SECONDS: What’s the most Psychedelic medium?
MOUSE: Well, what is Psychedelic?
SECONDS: Why don’t you answer that?
MOUSE: Psychedelic was super normal to me – just everything intense. The reality took on a super reality. It was never paisley patterns. Nature is more psychedelic than anything created by man.
SECONDS: Did you get a Grammy award for the Book of Dreams cover?
MOUSE: Alton Kelley and I did it and sent it to L.A. and the record company produced it on the cover. We were watching TV one night and we saw the Grammys and they said, “For Book of Dreams, Roy Kahara, art director.” It won a Grammy but we didn’t win it. They didn’t even tell us about it. We had to see it for ourselves on TV.
SECONDS: When did you first hook up with Alton?
MOUSE: The burning questions. That’s what they all ask. He was just hanging around The Dog House in San Francisco. A lot of people from Detroit hung around there. It was a scene and Kelley was a regular on the scene. I think Kelley lived there too. They were throwing parties which turned into The Family Dog. They finally made some money throwing some dance=concert party and they split to Mexico to score some weed. I ran across Kelley a bunch of times and he’d rap the rap and enjoyed it. He became art director for The Family Dog. We teamed up to do a couple of posters and…away we went.
SECONDS: Did it take you a while to develop a system for working?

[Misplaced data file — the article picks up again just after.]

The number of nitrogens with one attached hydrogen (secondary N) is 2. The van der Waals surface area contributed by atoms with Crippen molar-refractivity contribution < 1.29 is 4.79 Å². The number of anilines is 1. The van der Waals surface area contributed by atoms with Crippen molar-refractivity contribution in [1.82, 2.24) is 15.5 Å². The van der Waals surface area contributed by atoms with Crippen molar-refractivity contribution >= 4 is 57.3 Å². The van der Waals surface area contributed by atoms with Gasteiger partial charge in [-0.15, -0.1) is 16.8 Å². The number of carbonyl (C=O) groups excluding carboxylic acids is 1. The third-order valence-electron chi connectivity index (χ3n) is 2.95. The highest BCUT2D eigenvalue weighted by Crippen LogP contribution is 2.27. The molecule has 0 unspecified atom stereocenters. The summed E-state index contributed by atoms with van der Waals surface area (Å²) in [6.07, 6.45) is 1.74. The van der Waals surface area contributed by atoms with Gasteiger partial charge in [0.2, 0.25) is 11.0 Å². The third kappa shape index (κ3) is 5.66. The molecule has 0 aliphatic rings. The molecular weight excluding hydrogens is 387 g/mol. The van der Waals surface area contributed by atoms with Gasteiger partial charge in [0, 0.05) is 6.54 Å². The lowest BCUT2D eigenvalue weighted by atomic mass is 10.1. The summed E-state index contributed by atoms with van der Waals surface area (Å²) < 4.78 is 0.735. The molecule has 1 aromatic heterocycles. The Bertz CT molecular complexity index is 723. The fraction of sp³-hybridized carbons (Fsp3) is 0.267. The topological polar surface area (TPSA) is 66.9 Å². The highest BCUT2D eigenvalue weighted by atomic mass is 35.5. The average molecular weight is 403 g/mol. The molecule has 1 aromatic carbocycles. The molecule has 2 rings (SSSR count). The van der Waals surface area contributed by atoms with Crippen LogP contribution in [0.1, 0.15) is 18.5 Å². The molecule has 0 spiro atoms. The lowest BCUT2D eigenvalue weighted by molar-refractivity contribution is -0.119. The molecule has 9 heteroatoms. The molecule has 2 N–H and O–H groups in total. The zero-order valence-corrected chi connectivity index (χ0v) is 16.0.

MOUSE: At first I did all the handwork and Kelley helped me with all the concepts and art directing.
SECONDS: So he isn’t an airbrusher?
MOUSE: He is now. Over the years he got pretty good. It got to a point where he was left handed and I was right handed and we could sit at the same drawing board and we were like a four-handed monster painting away. We’d paint with our outside hands and our inside hands would manipulate pencils and erasers. We worked together for a long time like that. Then we didn’t work together for about fifteen years. About a month ago, we struck a deal with the Grateful Dead using our designs and stuff. They gave us a record cover job. It’s called Terrapin Limited. It’s a live tape featuring the song “Terrapin Station.” We did a different take on the turtles driving trains and getting off the train and walking up to this fantastic station in the sky. He came over and sat down and it was like no time passed. We don’t talk, we just start doing it. We had a secretary over and she said, “Don’t you guys ever disagree?” We really did have a cool way of working.
SECONDS: Almost psychic?
MOUSE: Yeah, it was definitely psychic.
SECONDS: It’s like that myth that you hear about the Hildebrandt Brothers where one starts on the left and one starts on the right and they meet in the middle and the composition’s done.
MOUSE: That’s pretty amazing.
SECONDS: When you were doing all these covers for the Dead, did they give you any direction on those?
MOUSE: They early ones, no. They would just say, “Do us a record cover,” and we would do it. They were always a hit. Over the years, they were working with other artists. They would have their way with other artists; “Design us this and show us what it’s like and show us the sketches…” The band was almost the artist and the art director. That’s probably why they had such horrible artwork after Kelley and me. They tried doing it with us. They wanted to see it every step of the ay and they actually changed it once. Some of he changes they made were pretty good, but they did finally come and say there weren’t art directors so we could go ahead with what we wanted.